Bordeaux People’s Choice: Jackson Rohrbaugh
Jackson is passionate about food and wine and is currently the Assistant Wine Director at Canlis in Seattle.
How were you first introduced to Bordeaux Wines? My first experience with Bordeaux was working in a restaurant. I got the opportunity to taste some fantastic, velvety, aged St-Émilion and it transformed my tastebuds!
What do you like most about Bordeaux Wines? For me, Bordeaux combines rich history with an investment in the future. Not only do the Chateaux have centuries worth of families, wars, ownership changes, and fantastic stories, but they have been making wine all along. I once read that a certain Château had been gambled away by the owner at a Biarritz casino a century ago. You don’t find stories like that in Alsace or Burgundy. Bordeaux’s noble standing has kept it at the top of the world of wine for a long time and it’s fascinating to read the stories. The wines are incredibly long-lived as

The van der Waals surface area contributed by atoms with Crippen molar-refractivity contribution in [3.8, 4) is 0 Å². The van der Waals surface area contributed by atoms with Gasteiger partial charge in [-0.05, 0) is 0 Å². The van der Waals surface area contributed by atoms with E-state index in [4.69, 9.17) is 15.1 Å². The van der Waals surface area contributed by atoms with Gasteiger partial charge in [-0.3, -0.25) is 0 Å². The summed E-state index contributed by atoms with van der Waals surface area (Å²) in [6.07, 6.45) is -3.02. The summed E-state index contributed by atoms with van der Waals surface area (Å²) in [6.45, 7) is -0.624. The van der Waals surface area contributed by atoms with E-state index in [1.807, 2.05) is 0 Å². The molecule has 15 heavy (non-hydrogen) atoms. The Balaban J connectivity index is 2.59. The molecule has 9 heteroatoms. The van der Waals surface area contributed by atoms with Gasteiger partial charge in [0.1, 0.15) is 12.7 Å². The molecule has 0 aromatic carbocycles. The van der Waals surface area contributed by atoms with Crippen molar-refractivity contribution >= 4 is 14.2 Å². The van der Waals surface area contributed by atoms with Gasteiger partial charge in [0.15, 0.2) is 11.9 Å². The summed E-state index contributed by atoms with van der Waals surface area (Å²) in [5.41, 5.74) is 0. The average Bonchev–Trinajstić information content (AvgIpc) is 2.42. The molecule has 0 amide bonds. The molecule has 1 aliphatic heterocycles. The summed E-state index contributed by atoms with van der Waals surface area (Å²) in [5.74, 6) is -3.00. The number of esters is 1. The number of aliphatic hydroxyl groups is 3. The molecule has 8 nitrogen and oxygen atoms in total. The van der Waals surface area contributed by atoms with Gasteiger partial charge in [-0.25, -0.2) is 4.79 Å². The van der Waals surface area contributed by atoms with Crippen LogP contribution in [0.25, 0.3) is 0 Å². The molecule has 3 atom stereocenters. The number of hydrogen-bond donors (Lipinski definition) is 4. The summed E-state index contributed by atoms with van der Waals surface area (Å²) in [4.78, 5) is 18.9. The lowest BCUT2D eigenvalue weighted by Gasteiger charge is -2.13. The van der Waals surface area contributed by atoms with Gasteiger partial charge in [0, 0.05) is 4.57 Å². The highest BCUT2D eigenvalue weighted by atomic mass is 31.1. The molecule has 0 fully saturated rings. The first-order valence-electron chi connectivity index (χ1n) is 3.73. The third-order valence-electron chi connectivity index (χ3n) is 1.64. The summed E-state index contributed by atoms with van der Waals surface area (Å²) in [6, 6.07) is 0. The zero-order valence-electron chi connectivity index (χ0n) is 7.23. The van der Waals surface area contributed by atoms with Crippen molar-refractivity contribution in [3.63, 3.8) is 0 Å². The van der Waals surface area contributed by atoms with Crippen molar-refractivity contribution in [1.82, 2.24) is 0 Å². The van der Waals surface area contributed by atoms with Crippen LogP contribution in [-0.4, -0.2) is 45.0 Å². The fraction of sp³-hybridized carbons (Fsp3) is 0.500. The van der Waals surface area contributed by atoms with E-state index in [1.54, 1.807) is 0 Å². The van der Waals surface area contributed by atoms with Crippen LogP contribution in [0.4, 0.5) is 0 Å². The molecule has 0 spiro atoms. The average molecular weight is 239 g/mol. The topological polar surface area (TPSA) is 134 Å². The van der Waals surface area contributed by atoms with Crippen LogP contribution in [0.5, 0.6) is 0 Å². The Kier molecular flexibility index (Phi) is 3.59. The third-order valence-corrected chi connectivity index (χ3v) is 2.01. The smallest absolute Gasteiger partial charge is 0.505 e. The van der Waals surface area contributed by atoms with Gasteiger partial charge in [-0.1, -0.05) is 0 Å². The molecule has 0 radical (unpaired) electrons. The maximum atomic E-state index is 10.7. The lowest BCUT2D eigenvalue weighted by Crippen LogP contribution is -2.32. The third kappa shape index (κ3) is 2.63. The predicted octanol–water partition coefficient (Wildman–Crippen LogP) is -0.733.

Tell us about your favorite Bordeaux Wines2014 Château d’Alix Blanc, Pessac-Léognan – $15.00 Pessac-Léognan is home to many of the great growths like Château Haut-Brion, but nearby you can find great values like this wine. On the nose this wine has pronounced notes of stone fruit like apricot and nectarine, with accents of meyer lemon, sweetgrass and wet gravel. On the palate this has fresh peach, green bell pepper and honeysuckle notes. It finished with a ripe, luscious texture and gently persistent acidity.
2010 Les Allées de Cantemerle – $27.00 Second wines are sometimes not so “second” after all. This bottling is the second wine of the Cru Classé Château Cantemerle in Macau, Haut-Médoc. In a historically great vintage like 2010, second wines are a great value because the fruit came in healthy, ripe and balanced across the region of Bordeaux. All the second wines made in 2010 have something great to offer. This wine is a classic left-bank Bordeaux with a pure cassis-fruit core wrapped around blackberry leaf, cedar, graphite and fresh plum. This finishes with firm tannin and a broad mid-palate. Macau’s proximity to Margaux shows through here: the wine is lifted and aromatic along with its prominent structure.